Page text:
Claim for Overbilling Not Duplicative of Legal Malpractice
Very common to legal malpractice litigation is a dismissal of contract causes of action as duplicative of the negligence claim. Postiglione v Castro 2014 NY Slip Op 05527
Decided on July 30, 2014 Appellate Division, Second Department is an example of how a contract cause of action survives.
"In the order appealed from dated March 21, 2012, the Supreme Court granted the defendants' motion pursuant to CPLR 3211(a) to dismiss the complaint in its entirety. As relevant to this appeal, the Supreme Court granted those branches of the defendants' motion which were to dismiss the breach of contract and fraud causes of action as duplicative of the legal malpractice cause of action, which it dismissed as barred by the statute of limitations.
The plaintiff moved pursuant to CPLR 5015(a) to vacate the order dated March 21, 2012, "in the interests of justice," and pursuant to CPLR 3025(b) for leave to amend the complaint to assert only two causes of action—one alleging breach of contract and one alleging fraud. In the order appealed from dated September 13, 2012, the Supreme Court denied the plaintiff's motion.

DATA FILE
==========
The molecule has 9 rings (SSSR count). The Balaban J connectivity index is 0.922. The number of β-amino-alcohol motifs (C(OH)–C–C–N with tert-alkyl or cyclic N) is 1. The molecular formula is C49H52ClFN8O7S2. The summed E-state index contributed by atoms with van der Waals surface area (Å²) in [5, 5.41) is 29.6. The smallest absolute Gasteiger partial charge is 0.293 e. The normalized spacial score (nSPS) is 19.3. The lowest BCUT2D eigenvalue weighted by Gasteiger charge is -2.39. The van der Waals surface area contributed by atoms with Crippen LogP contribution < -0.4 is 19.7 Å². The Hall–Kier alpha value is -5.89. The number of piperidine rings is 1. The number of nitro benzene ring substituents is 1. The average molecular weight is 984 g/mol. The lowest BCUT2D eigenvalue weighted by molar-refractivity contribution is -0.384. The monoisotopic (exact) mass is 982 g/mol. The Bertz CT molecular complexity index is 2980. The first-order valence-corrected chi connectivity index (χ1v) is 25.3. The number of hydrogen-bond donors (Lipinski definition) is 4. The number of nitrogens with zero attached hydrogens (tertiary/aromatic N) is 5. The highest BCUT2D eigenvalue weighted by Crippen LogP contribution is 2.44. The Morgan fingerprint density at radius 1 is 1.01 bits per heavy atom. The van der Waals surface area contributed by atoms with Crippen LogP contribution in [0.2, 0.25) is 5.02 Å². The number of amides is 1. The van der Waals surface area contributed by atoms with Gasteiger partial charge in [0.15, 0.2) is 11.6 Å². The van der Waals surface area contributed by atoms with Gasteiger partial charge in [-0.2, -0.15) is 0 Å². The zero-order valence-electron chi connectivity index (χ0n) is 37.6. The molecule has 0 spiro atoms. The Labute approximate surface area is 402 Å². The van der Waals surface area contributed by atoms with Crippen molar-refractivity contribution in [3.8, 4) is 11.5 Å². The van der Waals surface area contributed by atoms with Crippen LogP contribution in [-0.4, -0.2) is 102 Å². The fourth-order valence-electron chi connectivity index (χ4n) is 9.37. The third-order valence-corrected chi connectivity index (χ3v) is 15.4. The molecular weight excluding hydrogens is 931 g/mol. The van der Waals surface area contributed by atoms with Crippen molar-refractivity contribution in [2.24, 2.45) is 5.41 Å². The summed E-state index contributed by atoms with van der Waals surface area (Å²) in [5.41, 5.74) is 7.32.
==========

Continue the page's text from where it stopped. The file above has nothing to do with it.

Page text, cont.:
As a general rule, where a cause of action alleging breach of contract or fraud arises from the same facts as a legal malpractice cause of action and does not allege distinct damages, the breach of contract or fraud cause of action must be dismissed as duplicative of the legal malpractice cause of action (see Financial Servs. Veh. Trust v Saad, 72 AD3d 1019, 1020; Kvetnaya v Tylo, 49 AD3d 608; Iannucci v Kucker & Bruh, LLP, 42 AD3d 436, 437; Town of Wallkill v Rosenstein, 40 AD3d 972; Town of N. Hempstead v Winston & Strawn, LLP, 28 AD3d 746, 749; Daniels v Lebit, 299 AD2d 310). Here, the plaintiff's breach of contract cause of action makes no claim that the defendants provided inadequate representation in his legal matters. Rather, the plaintiff claims, among other things, that the defendants over-billed him and took money from his escrow account without his permission, in violation of the retainer agreement. Under these circumstances, the plaintiff's breach of contract cause of action was not duplicative of the legal malpractice cause of action, and should not have been dismissed on that basis (see Loria v Cerniglia, 69 AD3d 583; Boglia v Greenberg, 63 AD3d 973, 976; Ideal Steel Supply Corp. v Beil, 55 AD3d 544, 545-546).
Similarly, the cause of action alleging fraud makes no claim of inadequate or negligent legal representation. Rather, the fraud cause of action essentially alleges that the defendants made material misrepresentations concerning the money that the plaintiff owed them. Thus, the fraud cause of action was not duplicative of the legal malpractice cause of action and should not have been dismissed on that ground."